noun \ˈsträn(t)-sh(ē-)əm, ˈsträn-tē-əm\

: a soft silver-white metal that is used in color TV tubes and red fireworks

Full Definition of STRONTIUM

:  a soft malleable ductile metallic element of the alkaline-earth group occurring only in combination and used especially in color TV tubes, in crimson fireworks, and in the production of some ferrites — see element table


New Latin, from strontia strontium oxide, from obsolete English strontian, from Strontian, village in Scotland
First Known Use: 1808


noun \ˈsträn-ch(ē-)əm, ˈstränt-ē-əm\   (Medical Dictionary)

Medical Definition of STRONTIUM

: a soft malleable ductile bivalent metallic element of the alkaline-earth group occurring only in combination—symbol Sr; see element table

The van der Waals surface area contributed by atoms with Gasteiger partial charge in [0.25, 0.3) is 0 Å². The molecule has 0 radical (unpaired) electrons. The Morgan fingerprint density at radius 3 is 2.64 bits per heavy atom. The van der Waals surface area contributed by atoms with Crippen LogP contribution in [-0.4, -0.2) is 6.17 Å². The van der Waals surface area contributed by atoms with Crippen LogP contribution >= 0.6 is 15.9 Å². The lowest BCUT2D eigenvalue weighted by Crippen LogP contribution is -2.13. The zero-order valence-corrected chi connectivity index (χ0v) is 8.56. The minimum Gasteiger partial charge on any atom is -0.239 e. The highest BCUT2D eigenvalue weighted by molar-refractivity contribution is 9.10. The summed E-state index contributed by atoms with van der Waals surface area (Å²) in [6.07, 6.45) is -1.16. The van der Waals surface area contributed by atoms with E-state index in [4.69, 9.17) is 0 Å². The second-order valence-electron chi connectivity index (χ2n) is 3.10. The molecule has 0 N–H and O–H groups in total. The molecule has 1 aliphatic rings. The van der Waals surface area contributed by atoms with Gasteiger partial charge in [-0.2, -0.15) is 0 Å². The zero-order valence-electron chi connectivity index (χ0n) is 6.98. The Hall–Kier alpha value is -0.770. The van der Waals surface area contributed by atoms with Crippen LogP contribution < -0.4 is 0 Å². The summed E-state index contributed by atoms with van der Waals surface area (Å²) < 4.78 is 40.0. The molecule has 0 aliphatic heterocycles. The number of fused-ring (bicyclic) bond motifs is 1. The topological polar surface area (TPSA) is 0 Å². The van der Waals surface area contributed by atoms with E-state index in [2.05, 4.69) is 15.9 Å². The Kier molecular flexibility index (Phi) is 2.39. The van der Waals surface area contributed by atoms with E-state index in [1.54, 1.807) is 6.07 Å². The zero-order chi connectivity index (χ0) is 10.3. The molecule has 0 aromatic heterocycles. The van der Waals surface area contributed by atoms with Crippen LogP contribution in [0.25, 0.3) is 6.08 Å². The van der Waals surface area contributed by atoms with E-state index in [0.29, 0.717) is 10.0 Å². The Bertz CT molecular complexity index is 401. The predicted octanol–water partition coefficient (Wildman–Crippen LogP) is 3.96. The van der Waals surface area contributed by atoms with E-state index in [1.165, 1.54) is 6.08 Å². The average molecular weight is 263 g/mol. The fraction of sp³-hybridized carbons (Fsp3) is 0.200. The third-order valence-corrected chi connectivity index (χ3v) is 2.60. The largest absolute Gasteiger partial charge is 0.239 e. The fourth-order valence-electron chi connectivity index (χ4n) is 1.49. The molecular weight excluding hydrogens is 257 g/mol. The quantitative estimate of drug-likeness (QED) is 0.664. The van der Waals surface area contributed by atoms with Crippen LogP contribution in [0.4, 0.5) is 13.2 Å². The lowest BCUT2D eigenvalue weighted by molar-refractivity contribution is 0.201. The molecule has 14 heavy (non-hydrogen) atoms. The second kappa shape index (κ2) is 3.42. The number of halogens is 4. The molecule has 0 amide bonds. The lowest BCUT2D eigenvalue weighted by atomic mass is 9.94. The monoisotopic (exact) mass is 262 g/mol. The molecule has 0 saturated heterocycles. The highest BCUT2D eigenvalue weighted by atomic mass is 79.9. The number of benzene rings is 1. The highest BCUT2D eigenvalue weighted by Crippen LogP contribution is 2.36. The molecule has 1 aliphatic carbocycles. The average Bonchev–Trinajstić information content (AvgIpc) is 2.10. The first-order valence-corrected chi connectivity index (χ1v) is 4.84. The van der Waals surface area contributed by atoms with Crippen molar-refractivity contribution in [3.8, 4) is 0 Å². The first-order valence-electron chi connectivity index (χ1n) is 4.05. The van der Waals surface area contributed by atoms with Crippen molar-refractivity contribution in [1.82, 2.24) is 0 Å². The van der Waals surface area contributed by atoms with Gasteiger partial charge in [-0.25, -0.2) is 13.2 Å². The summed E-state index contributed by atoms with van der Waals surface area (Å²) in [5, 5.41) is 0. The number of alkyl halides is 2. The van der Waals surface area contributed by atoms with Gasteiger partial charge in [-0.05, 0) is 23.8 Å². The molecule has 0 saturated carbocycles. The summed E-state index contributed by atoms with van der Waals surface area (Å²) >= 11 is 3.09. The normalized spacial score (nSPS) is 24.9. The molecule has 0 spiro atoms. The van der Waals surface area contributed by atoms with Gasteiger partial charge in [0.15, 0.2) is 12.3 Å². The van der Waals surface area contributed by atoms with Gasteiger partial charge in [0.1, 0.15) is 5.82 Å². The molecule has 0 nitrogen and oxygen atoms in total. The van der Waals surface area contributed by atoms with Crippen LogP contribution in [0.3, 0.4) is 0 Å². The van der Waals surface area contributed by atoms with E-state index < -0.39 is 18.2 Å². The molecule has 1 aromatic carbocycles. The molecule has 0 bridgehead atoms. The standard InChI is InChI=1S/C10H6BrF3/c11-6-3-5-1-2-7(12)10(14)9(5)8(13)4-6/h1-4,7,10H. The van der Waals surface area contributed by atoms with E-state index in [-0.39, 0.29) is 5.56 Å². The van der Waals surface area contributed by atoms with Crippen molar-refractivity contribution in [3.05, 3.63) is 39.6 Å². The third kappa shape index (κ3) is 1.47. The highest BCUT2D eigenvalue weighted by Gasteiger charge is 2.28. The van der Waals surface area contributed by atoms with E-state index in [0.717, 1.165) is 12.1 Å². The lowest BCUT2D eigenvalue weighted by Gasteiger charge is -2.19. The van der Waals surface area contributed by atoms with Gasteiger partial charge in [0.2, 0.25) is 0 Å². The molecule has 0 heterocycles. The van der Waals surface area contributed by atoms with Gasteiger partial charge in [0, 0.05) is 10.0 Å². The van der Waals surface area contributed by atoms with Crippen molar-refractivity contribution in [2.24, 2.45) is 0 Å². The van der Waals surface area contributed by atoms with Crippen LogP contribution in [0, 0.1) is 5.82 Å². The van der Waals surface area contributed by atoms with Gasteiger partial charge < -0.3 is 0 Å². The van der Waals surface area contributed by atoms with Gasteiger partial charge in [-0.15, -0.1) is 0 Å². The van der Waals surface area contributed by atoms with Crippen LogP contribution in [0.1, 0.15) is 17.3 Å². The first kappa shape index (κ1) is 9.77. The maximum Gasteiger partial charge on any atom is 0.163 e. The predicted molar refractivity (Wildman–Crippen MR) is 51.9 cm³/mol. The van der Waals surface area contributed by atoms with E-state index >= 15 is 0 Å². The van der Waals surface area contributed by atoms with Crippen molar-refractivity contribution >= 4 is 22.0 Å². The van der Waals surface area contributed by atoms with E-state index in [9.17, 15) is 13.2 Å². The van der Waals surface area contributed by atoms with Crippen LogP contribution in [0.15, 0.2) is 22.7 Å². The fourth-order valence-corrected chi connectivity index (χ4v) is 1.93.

noun    (Concise Encyclopedia)

Chemical element, one of the alkaline earth metals, chemical symbol Sr, atomic number 38. A soft metal, it has a silvery lustre when freshly cut but reacts rapidly with air. In both the metal and the compounds (in which it has valence 2), strontium resembles calcium and barium so closely that it has few uses that the other two elements cannot supply more cheaply. The nitrate and chlorate, very volatile, give off brilliant crimson flames and are used in flares, fireworks, and tracer bullets. The radioactive isotope strontium-90 (see radioactivity), produced in nuclear explosions, is the principal health hazard in fallout; it can replace some of the calcium in foods, concentrate in bones and teeth, and cause radiation injury.


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